Capriles, who retired as deputy chief in 2018, said that during the earlier part of her tenure, Palo Alto had a higher proportion of women than any department in the state, going to as high as 13 women at its apex. The chief who hired her, Ruben Grijalva, prioritized recruitment of women and minorities, she said. The class before hers, she noted, had seven women and three men.
"He made it a priority," Capriles told the Weekly. "He fought for and made specific decisions toward recruiting minorities and women."
Today, the Palo Alto Fire Department is one of many across the nation that is struggling — and failing — to recruit female firefighters. According to a recent Santa Clara County civil grand jury report — titled "Why aren't there more female firefighters?" — Palo Alto had 90 male firefighters and just five female firefighters in 2019. After the retirement of a female captain last December and staffing reductions due to budget cuts, the city now has 81 firefighters, four of whom are women, Fire Chief Geo Blackshire told the City Council on March 15 during a discussion of the report.
The grand jury surveyed four fire agencies in the county — the Palo Alto Fire Department, the Mountain View Fire Department, the San Jose Fire Department and Santa Clara County Central Fire Protection District — and issued a set of recommendations to remove or reduce existing barriers for female firefighters, including the creation of a recruiting plan tailored toward growing the number of female firefighters.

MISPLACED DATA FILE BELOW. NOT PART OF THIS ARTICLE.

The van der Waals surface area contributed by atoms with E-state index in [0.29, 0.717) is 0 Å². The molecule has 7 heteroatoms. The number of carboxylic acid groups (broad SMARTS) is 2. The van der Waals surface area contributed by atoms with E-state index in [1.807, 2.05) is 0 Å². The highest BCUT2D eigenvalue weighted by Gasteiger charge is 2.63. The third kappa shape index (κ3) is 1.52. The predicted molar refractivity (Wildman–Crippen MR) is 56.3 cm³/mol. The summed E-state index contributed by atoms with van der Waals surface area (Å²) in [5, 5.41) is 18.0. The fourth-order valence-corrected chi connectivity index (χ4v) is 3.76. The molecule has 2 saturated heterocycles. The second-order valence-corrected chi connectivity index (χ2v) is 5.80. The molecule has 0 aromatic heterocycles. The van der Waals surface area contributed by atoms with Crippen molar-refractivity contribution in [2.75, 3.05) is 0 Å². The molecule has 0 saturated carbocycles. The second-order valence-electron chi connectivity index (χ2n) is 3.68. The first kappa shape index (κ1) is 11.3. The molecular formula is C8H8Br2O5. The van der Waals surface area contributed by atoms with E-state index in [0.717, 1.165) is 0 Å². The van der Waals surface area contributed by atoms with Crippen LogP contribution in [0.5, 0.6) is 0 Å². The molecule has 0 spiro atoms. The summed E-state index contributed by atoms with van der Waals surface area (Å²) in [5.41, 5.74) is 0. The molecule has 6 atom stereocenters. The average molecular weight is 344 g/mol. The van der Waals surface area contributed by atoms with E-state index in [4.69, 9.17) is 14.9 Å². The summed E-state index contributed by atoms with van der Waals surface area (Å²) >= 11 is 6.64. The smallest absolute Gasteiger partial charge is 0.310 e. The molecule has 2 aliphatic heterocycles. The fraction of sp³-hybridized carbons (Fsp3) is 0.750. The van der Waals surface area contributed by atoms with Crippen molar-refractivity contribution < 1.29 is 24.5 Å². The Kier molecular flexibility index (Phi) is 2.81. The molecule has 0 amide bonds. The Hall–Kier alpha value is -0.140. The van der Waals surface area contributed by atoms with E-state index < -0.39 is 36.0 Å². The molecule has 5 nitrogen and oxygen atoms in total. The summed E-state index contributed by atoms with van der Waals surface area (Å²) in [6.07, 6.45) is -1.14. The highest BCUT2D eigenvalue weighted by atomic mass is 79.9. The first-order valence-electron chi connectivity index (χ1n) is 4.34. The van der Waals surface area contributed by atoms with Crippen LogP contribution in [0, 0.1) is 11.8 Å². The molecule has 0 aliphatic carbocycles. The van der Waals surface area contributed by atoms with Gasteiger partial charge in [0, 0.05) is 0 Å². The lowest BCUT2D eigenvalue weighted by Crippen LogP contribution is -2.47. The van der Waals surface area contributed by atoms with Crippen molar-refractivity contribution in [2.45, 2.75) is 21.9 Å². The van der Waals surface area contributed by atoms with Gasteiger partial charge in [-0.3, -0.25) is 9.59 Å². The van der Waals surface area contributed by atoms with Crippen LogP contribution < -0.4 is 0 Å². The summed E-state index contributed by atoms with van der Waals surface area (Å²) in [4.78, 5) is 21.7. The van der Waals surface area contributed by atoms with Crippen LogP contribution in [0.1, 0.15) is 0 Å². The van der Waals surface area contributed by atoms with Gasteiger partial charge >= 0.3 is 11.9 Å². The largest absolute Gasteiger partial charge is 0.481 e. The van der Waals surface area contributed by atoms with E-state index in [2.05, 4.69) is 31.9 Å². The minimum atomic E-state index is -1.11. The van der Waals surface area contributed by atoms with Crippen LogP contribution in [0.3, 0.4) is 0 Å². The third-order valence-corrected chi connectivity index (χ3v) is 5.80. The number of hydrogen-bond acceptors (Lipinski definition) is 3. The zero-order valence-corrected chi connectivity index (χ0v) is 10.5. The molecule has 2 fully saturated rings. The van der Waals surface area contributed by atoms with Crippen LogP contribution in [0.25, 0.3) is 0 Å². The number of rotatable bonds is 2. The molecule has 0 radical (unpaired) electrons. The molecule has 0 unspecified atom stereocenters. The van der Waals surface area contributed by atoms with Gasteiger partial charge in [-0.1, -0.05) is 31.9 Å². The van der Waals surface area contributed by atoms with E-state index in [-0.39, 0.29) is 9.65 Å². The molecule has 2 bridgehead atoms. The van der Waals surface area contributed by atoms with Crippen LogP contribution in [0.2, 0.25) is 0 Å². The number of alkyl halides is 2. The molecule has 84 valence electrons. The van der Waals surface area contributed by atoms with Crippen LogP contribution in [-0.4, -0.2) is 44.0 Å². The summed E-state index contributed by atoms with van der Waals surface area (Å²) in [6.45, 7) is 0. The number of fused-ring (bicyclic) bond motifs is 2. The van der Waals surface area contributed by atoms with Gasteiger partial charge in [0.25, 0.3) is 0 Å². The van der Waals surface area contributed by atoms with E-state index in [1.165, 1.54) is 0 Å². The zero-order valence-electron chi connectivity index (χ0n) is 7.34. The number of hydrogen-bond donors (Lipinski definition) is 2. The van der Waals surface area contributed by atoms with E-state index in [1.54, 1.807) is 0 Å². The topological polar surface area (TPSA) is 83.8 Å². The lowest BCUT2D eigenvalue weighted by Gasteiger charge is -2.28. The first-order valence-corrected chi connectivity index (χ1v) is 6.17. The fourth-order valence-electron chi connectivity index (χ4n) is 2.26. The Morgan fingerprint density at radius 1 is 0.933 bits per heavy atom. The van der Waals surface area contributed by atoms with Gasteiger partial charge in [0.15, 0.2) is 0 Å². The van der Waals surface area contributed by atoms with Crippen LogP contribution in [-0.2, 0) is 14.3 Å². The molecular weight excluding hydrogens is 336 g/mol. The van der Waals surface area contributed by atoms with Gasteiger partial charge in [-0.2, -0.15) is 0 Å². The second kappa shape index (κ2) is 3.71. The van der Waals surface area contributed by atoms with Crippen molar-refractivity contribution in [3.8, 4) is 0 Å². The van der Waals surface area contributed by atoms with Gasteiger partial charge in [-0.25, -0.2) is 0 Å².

Of the agencies surveyed, only Mountain View has such a recruiting plan — a key reason for why 10% of its department consists of female firefighters, compared to just 2% in San Jose, 7% in Santa Clara County and 5% in Palo Alto, according to the report.
The report also recommends that the fire departments adopt mentoring programs to guide potential recruits, new recruits and current firefighters. These programs should include visits to local schools and organizations to demonstrate encouragement. The surveyed fire agencies were also advised to create plans to address the "unique challenges in the gender-inclusive work culture for women in the setting of a fire department."
While workplace diversity is broadly accepted as an inherently good quality, the grand jury highlights the special attributes that women bring to firefighting services. Most calls that the Fire Department receives, the report notes, are for medical situations or transports. The jury cited numerous calls in which the presence of a female firefighter brought a "calming effect to medical situations."
"For example, having a female present during childbirth labor or after a sexual assault was seen as beneficial," the report states. "Another example includes an instance where a naked, elderly woman fell in the shower and the victim's relief was noticeable as her shoulders relaxed upon seeing a female firefighter enter the room. The female firefighter entered first and covered her up."
But for Palo Alto and many other cities across the county, the effort to recruit women has fallen well off the mark. The grand jury found that only 4% of the firefighters in the county are women. It attributed the dwindling number to insufficient female recruitment, gender bias and a "lack of inclusivity" within the fire agencies.
"I feel the intent was always there and there was always a lot of asking, 'What should we do? What should we do?' But it just felt like it didn't get followed through on," said Jennifer Krusing, who retired as a captain from the Palo Alto Fire Department in 2019.
Like other agencies, the department has had to contend with a shrunken pool of female applicants. The grand jury found that only 3% of the 1,994 applicants who applied to be firefighters in the four surveyed departments in 2016 were women. Some of that is a function of inadequate recruiting, the jury concluded.